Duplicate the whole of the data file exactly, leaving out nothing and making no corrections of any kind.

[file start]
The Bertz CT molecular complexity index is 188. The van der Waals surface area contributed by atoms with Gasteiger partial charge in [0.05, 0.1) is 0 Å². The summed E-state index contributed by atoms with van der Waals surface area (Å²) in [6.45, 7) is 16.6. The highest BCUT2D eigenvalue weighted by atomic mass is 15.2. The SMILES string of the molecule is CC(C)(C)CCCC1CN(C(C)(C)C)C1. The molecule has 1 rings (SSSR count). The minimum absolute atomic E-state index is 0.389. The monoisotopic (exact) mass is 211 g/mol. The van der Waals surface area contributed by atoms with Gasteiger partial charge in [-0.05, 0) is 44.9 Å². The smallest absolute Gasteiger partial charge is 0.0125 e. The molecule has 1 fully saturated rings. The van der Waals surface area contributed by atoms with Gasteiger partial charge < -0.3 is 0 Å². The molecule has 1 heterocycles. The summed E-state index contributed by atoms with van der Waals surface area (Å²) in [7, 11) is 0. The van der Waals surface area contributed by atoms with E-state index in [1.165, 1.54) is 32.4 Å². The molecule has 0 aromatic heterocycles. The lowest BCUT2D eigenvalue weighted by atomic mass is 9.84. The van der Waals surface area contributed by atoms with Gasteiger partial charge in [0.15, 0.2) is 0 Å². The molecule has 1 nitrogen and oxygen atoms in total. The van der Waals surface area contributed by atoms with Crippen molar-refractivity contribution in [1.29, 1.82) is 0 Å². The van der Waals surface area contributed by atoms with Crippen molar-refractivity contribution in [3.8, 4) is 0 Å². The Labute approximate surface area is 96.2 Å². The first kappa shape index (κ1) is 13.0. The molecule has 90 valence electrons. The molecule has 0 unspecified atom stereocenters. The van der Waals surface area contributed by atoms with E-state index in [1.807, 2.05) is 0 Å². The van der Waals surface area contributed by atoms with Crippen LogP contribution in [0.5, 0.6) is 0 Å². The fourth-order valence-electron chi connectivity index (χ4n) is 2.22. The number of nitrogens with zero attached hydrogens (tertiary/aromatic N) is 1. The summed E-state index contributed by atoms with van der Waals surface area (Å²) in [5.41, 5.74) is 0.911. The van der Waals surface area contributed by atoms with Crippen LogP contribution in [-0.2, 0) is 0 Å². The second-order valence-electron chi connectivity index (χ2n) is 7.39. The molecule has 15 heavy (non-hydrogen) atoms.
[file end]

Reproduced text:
The Bertz CT molecular complexity index is 188. The van der Waals surface area contributed by atoms with Gasteiger partial charge in [0.05, 0.1) is 0 Å². The summed E-state index contributed by atoms with van der Waals surface area (Å²) in [6.45, 7) is 16.6. The highest BCUT2D eigenvalue weighted by atomic mass is 15.2. The SMILES string of the molecule is CC(C)(C)CCCC1CN(C(C)(C)C)C1. The molecule has 1 rings (SSSR count). The minimum absolute atomic E-state index is 0.389. The monoisotopic (exact) mass is 211 g/mol. The van der Waals surface area contributed by atoms with Gasteiger partial charge in [-0.05, 0) is 44.9 Å². The smallest absolute Gasteiger partial charge is 0.0125 e. The molecule has 1 fully saturated rings. The van der Waals surface area contributed by atoms with Gasteiger partial charge < -0.3 is 0 Å². The molecule has 1 heterocycles. The summed E-state index contributed by atoms with van der Waals surface area (Å²) in [7, 11) is 0. The van der Waals surface area contributed by atoms with E-state index in [1.165, 1.54) is 32.4 Å². The molecule has 0 aromatic heterocycles. The lowest BCUT2D eigenvalue weighted by atomic mass is 9.84. The van der Waals surface area contributed by atoms with Gasteiger partial charge in [0.15, 0.2) is 0 Å². The molecule has 1 nitrogen and oxygen atoms in total. The van der Waals surface area contributed by atoms with Crippen molar-refractivity contribution in [1.29, 1.82) is 0 Å². The van der Waals surface area contributed by atoms with Crippen molar-refractivity contribution in [3.8, 4) is 0 Å². The Labute approximate surface area is 96.2 Å². The first kappa shape index (κ1) is 13.0. The molecule has 90 valence electrons. The molecule has 0 unspecified atom stereocenters. The van der Waals surface area contributed by atoms with E-state index in [1.807, 2.05) is 0 Å². The van der Waals surface area contributed by atoms with Crippen LogP contribution in [0.5, 0.6) is 0 Å². The fourth-order valence-electron chi connectivity index (χ4n) is 2.22. The number of nitrogens with zero attached hydrogens (tertiary/aromatic N) is 1. The summed E-state index contributed by atoms with van der Waals surface area (Å²) in [5.41, 5.74) is 0.911. The van der Waals surface area contributed by atoms with Crippen LogP contribution in [-0.2, 0) is 0 Å². The second-order valence-electron chi connectivity index (χ2n) is 7.39. The molecule has 15 heavy (non-hydrogen) atoms.